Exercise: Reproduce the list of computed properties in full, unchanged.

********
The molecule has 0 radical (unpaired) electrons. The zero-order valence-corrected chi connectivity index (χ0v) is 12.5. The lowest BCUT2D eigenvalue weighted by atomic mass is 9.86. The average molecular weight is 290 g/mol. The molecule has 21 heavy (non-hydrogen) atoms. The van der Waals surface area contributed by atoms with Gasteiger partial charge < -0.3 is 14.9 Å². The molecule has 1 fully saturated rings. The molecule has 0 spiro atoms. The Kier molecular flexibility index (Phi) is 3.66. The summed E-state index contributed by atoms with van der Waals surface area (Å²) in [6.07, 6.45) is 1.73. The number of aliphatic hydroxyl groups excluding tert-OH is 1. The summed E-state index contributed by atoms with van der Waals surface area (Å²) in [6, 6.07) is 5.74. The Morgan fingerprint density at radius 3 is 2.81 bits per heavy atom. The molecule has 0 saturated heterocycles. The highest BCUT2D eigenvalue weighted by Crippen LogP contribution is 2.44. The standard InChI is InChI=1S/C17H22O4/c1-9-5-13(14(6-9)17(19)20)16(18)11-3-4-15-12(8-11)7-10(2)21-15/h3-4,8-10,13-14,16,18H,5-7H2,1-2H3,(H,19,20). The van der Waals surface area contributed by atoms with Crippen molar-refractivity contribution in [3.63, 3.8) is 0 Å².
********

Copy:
The molecule has 0 radical (unpaired) electrons. The zero-order valence-corrected chi connectivity index (χ0v) is 12.5. The lowest BCUT2D eigenvalue weighted by atomic mass is 9.86. The average molecular weight is 290 g/mol. The molecule has 21 heavy (non-hydrogen) atoms. The van der Waals surface area contributed by atoms with Gasteiger partial charge < -0.3 is 14.9 Å². The molecule has 1 fully saturated rings. The molecule has 0 spiro atoms. The Kier molecular flexibility index (Phi) is 3.66. The summed E-state index contributed by atoms with van der Waals surface area (Å²) in [6.07, 6.45) is 1.73. The number of aliphatic hydroxyl groups excluding tert-OH is 1. The summed E-state index contributed by atoms with van der Waals surface area (Å²) in [6, 6.07) is 5.74. The Morgan fingerprint density at radius 3 is 2.81 bits per heavy atom. The molecule has 0 saturated heterocycles. The highest BCUT2D eigenvalue weighted by Crippen LogP contribution is 2.44. The standard InChI is InChI=1S/C17H22O4/c1-9-5-13(14(6-9)17(19)20)16(18)11-3-4-15-12(8-11)7-10(2)21-15/h3-4,8-10,13-14,16,18H,5-7H2,1-2H3,(H,19,20). The van der Waals surface area contributed by atoms with Crippen molar-refractivity contribution in [3.63, 3.8) is 0 Å².